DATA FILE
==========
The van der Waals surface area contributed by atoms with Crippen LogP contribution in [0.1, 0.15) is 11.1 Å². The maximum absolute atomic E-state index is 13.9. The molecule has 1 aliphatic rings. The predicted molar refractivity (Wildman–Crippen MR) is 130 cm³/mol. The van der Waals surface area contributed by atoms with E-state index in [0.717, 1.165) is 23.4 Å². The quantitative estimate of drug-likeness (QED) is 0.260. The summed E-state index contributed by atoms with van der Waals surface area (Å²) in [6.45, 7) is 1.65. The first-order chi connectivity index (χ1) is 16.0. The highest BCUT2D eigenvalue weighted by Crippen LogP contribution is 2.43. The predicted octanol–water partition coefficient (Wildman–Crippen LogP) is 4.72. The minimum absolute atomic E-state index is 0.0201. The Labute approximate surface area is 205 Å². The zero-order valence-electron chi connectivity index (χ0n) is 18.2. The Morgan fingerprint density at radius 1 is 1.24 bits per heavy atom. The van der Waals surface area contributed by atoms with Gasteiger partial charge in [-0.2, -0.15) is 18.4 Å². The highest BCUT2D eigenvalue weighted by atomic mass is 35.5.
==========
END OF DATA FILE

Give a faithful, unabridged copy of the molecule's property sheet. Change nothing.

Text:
The van der Waals surface area contributed by atoms with Crippen LogP contribution in [0.1, 0.15) is 11.1 Å². The maximum absolute atomic E-state index is 13.9. The molecule has 1 aliphatic rings. The predicted molar refractivity (Wildman–Crippen MR) is 130 cm³/mol. The van der Waals surface area contributed by atoms with E-state index in [0.717, 1.165) is 23.4 Å². The quantitative estimate of drug-likeness (QED) is 0.260. The summed E-state index contributed by atoms with van der Waals surface area (Å²) in [6.45, 7) is 1.65. The first-order chi connectivity index (χ1) is 16.0. The highest BCUT2D eigenvalue weighted by Crippen LogP contribution is 2.43. The predicted octanol–water partition coefficient (Wildman–Crippen LogP) is 4.72. The minimum absolute atomic E-state index is 0.0201. The Labute approximate surface area is 205 Å². The zero-order valence-electron chi connectivity index (χ0n) is 18.2. The Morgan fingerprint density at radius 1 is 1.24 bits per heavy atom. The van der Waals surface area contributed by atoms with Gasteiger partial charge in [-0.2, -0.15) is 18.4 Å². The highest BCUT2D eigenvalue weighted by atomic mass is 35.5.